Home
Centre for International Health
phd candidate

David Mukunya: Empowering communities to save lives

In the vulnerable population living in post-conflict northern Uganda there are disproportionate levels of neonatal deaths. Medical doctor and PhD candidate, David Mukunya’s project aimed to find out if there were interventions that could help reduce this number.

peer counsellor conducting home visit
Photo:
David Mukunya

“the first medicine for a child is the breast”

 

This line comes from a song that David Mukunya cites in his thesis. It is by Okot P’Bitek: Song of Lawino and Song of Ocol. Mukunya’s PhD research project aimed to design interventions that would promote optimal breastfeeding practice. It also aimed to clarify some of the current baselines and context-specific factors that are associated with sub-optimal breastfeeding practices in women in rural, northern Uganda.

His project was entitled: “Newborn care practices in Northern Uganda: Studies on breastfeeding, decision-making and hypothermia”. Funded by the Norwegian Programme for Capacity Building Development in Higher Education and Research for Development (NORHED) under the Norwegian Agency for Development Cooperation (NORAD), his work was part of the Survival PLUSS project. Survival PLUSSS involves a collaboration between Makerere University, Uganda, University of Bergen, Norway, Gulu University, Uganda, Busitema University, Uganda, and Juba University, South Sudan.

 

Establishing base-lines

In order to design and evaluate interventions that promote optimal breastfeeding practices, Mukunya needed to measure current baselines of “normal practice” in this population. He began by measuring the prevalence of delayed breastfeeding initiation, and the incidence of neonatal hypothermia. The results showed that about half the mothers delayed initiating breastfeeding, and about half the neonates experienced hypothermia – despite Uganda being a tropical country! Factors correlating with the neonatal hypothermia included home birth, low birth weight and delayed breastfeeding initiation.

Another context-specific factor that Mukunya’s project addressed was to identify key decision makers and actors in selected newborn care practices. He determined that while mothers most commonly decided when to initiate breastfeeding, fathers most commonly decided both where a mother gave birth and when to seek care for a sick newborn. Grandmothers were usually involved in bathing the newborn immediately after birth.

 

Peer-counsellors and community empowerment

In rural Uganda, there are many beliefs and traditions that research shows are counter-productive to neonatal health.

  • Mothers do not initiate breastfeeding early (first hour after birth)
  • Mothers do not engage in exclusive breastfeeding
  • Babies are washed after birth (potential for chilling)
  • Colostrum is discarded

While many hospitals, including ones in Uganda, utilise procedures from the UNICEF/WHO Baby-Friendly Hospital Initiative, to promote early infant feeding in health facilities, many births in rural areas, such as Northern Uganda, are home births, or in poorly equipped and staffed health centres. Mukunya’s project explored the benefits of using peer counsellors – local community women with experience in breastfeeding – to help promote both early initiation and exclusive breastfeeding.  Such women often have a common dialect, ethnic background and social-economic status with the mothers, and their families. In addition, peer counselling is sustainable, as the trained women often remain in their communities after the projects close and continue to be consulted.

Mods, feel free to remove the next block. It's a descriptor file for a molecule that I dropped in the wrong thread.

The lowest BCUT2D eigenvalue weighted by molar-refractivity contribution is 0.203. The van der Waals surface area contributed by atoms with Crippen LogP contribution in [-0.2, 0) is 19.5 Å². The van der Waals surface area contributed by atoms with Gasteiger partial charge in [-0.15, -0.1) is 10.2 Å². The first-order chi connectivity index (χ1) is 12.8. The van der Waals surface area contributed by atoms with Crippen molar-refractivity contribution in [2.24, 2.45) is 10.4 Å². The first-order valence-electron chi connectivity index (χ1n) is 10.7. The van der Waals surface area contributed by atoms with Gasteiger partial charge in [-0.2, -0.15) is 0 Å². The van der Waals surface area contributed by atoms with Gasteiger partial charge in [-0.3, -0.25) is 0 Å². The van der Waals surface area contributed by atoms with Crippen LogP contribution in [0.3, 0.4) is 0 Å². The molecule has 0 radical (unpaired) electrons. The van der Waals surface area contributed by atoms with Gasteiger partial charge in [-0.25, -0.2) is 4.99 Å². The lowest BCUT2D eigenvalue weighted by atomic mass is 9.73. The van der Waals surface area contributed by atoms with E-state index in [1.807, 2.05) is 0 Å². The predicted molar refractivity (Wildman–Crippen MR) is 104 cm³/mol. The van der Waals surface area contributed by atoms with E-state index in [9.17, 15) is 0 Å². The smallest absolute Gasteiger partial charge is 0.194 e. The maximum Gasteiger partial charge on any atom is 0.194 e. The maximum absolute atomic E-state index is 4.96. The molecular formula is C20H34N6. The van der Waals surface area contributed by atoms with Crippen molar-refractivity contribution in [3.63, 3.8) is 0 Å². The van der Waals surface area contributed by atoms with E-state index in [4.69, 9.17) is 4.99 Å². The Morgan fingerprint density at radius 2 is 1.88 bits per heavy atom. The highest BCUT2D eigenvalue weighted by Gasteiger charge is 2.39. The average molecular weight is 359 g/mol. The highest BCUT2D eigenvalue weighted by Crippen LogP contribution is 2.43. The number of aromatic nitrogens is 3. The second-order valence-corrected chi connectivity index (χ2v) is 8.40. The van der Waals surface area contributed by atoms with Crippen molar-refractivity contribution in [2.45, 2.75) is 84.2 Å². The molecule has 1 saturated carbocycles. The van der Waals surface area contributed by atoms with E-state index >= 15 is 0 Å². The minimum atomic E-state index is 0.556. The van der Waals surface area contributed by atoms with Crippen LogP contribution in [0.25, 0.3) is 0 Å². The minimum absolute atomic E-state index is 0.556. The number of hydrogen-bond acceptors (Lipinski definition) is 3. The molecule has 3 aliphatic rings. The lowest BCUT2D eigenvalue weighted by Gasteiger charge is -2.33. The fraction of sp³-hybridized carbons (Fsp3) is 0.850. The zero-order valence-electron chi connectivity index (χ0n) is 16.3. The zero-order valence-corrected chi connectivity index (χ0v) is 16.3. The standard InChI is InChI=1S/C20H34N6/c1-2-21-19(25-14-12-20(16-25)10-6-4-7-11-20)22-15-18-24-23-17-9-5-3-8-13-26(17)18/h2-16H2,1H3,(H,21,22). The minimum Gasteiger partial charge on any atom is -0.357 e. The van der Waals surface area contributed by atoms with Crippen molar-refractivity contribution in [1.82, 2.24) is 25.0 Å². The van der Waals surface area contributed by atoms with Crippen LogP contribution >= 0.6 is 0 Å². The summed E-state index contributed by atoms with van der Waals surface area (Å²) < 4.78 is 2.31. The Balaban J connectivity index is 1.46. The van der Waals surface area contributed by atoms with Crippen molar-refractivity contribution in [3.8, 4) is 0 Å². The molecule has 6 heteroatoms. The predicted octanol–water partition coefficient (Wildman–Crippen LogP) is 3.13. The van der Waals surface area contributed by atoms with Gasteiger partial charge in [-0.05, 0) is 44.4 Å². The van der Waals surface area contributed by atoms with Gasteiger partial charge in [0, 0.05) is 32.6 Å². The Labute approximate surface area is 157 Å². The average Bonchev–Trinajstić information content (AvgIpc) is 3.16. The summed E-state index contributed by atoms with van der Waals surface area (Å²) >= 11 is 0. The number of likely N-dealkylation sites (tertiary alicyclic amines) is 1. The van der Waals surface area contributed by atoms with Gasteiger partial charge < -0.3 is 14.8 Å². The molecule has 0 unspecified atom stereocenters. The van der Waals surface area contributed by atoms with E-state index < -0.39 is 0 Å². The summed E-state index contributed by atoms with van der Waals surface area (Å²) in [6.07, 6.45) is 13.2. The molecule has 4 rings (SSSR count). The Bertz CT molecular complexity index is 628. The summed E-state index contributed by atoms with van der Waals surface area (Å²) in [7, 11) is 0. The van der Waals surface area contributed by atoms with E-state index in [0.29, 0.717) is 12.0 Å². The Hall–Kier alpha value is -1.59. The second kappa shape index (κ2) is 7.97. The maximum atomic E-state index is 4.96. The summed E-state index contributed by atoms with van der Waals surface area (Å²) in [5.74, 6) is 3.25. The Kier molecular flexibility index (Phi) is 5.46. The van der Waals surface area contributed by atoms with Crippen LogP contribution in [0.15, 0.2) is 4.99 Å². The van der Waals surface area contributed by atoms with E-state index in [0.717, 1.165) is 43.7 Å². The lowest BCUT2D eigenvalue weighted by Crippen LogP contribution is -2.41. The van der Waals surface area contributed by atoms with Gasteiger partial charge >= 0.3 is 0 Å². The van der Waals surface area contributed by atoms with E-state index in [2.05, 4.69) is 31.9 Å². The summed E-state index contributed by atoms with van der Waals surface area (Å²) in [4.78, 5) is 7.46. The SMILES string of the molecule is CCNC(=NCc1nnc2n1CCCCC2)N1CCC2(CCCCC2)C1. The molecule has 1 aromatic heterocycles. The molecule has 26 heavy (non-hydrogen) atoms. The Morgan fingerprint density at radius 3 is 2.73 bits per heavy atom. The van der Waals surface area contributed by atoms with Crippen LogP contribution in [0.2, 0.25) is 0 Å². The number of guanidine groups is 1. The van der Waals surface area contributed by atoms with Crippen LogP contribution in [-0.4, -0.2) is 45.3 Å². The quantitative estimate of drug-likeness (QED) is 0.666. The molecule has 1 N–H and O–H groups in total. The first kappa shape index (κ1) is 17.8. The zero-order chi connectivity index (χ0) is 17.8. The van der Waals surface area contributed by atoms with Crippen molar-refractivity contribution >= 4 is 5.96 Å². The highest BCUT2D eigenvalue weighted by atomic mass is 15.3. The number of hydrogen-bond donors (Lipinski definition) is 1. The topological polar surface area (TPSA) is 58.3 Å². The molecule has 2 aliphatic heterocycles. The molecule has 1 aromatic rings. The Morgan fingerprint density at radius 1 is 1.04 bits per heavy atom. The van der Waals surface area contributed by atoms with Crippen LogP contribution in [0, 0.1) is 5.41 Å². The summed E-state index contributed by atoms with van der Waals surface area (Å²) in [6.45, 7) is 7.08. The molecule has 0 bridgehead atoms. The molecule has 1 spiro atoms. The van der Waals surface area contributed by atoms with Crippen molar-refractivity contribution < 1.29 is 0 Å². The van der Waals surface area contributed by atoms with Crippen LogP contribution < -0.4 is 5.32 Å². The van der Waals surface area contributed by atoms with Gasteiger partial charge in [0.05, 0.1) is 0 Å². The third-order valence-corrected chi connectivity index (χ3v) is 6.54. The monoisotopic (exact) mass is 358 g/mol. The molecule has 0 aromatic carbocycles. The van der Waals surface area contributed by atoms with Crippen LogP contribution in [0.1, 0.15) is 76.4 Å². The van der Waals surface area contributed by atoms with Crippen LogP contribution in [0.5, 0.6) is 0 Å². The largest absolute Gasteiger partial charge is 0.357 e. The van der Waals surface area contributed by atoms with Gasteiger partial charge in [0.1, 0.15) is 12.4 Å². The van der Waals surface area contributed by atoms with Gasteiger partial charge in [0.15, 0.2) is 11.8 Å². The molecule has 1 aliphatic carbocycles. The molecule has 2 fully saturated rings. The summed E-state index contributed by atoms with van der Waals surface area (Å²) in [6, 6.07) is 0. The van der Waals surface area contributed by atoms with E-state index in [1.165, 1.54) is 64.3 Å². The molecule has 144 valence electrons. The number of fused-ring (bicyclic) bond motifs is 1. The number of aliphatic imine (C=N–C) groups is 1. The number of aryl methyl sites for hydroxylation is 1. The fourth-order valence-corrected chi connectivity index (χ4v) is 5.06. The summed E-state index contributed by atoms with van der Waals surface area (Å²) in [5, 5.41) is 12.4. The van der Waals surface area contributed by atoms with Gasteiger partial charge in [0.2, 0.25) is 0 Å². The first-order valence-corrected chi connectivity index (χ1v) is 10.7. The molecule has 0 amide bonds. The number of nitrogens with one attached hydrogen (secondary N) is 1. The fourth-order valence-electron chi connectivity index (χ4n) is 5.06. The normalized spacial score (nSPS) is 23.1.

While Mukunya’s interventions involving peer counselling, mobile phone messages and mama kits increased the proportion of mothers whom exclusively breastfed at one-month postpartum, it did not increase the proportion who initiated breastfeeding within one hour of birth.

 

Initiating ripple effects

Mukunya’s community initiatives have started a process in these rural communities that will lead to better health outcomes for both newborns and their mothers. Mukunya himself said that it was great to see the change in the women in the communities from the start to the end of the project.

 

“They gained the right to speak their minds!”

 

Conclusions and recommendations

  • Low-cost interventions to improve newborn and mother health are available and should be prioritised.
  • Programmes aiming to promote newborn care – encouraging facility births, immediate newborn care – need to involve all decision makers (fathers, grandmothers …).
  • Peer counselling, mobile phone messages and mama kits help
  • Health workers should also be trained especially to encourage early initiation of breastfeeding.
  • Special attention should be paid to early initiation in the case of caesarean births.
  • Babies born in tropical climates are not immune to hypothermia issues. Interventions such as early implementation of skin-to-skin care can help.

Mukunya has ideas about the next steps in this research including the longer term effects of the interventions explored in this study – such as, what are the effects on growth outcomes at 1 year?

Read the UiB pressrelease (in Norwegian): Amming og nyfødthelse i nord-Uganda